Charter critics have tried to designate disproportionate discipline a charter problem. While appropriate to point out that it is not a problem unique to charter schools, it is still very much a problem supported by credible data. For instance, our side-by-side analysis of the 2011-12 Civil Rights Data Collection documented that both charters and traditional public schools suspend and expel students with disabilities at a similarly high rate relative to their peers without disabilities. In aggregate, during the 2010-11 school year, charter schools suspended 13.45 percent of their students with disabilities vs. 7.40 percent of all students. And, charter schools have expelled 0.55 percent of their students with disabilities compared to less than half that rate -- just a quarter percent -- of all students. A recent report by the Center on Reinventing Public Education documented that in response to concerns about discipline practices, charter schools in Washington, D.C. and New Orleans are taking tangible steps, such as introducing equity reports, to increase data transparency in order to reduce discipline rates.

And, while charter opponents have leveraged anecdotal accounts, there is no shortage of research or due process complaints documenting that too many students are being disciplined in charter schools across the country. For instance, the UCLA Civil Rights Project recently released a report highlighting charter schools that are suspending significantly more students than traditional public schools and lawsuits have been filed against charter schools in HoustonNew Orleans andNew York City related in part to problematic disciplinary practices. These practices have long-term impacts on the life trajectory of students. We are in the early stages of analyzing the most recent data reported through the Civil Rights Data Collection to provide comparative and trend data on charter schools in follow-up to our 2015 report but we know from the analysis on traditional public schools referenced above, students with disabilities continue to be disproportionately affected by both suspension and expulsion.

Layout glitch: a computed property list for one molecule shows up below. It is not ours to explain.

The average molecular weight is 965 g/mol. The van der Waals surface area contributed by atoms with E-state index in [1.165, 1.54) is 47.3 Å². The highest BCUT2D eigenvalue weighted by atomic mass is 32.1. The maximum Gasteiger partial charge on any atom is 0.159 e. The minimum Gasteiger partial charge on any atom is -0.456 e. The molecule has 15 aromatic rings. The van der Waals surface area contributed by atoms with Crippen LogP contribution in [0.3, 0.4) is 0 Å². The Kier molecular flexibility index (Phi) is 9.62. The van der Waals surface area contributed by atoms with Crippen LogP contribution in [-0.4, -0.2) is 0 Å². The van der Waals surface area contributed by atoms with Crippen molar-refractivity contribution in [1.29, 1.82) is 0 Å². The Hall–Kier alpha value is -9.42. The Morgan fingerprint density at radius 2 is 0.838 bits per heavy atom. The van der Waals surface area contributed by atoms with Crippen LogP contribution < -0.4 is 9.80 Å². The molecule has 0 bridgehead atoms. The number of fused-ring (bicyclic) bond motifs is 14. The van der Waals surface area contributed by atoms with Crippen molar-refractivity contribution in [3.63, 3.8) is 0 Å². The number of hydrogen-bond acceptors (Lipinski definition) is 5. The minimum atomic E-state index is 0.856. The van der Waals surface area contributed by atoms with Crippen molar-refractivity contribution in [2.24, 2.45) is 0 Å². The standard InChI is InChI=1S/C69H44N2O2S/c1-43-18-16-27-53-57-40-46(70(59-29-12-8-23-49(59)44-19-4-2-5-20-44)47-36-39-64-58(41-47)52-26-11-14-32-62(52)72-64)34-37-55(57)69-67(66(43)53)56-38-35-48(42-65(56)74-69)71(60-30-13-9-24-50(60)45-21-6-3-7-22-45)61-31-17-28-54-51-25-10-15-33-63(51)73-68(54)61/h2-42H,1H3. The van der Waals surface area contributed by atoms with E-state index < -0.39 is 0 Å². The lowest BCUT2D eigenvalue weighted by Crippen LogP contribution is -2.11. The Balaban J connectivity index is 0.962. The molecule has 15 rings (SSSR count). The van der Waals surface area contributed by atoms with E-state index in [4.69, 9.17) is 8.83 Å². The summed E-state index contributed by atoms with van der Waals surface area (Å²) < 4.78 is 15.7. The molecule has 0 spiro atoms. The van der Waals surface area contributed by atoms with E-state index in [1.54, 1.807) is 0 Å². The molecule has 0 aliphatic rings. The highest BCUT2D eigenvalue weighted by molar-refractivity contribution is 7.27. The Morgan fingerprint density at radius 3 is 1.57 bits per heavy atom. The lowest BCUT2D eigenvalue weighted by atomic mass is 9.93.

We applaud Malkus for examining the nuances of the discipline rates across the country and look forward to participating in ongoing collegial debates about this important issue. Data and transparency are critical to an informed discussion that will ideally influence both policy and practice. This includes highlighting “bright spots” in both sectors that can serve as examples for their peers. For instance, the National Charter School Resource Center recently released a suite of tools to assist charter schools develop positive discipline practices.  A recent report highlights schools such as New Orleans College Prep Network in Louisiana that is implementing a multi-tiered system of support, restorative justice and trauma-informed care and Rowe Elementary School in Illinois that is utilizing culturally-responsive programming, Positive Behavior Interventions and Supports and Responsive Classroom models to create positive learning environments. Similarly, the U.S. Department of Education launched the #RethinkDiscipline initiative in 2014 to provide tools, resources and guidance to inform public schools’ disciplinary practices.

Moving forward, we need to collectively hold both traditional and charter public schools accountable for examining their data related to discipline and committing to investing in appropriate training and instructional practices that can lead to creating positive learning environments that decrease the need for discipline, especially those practices that disproportionately hurt students of color and students with disabilities.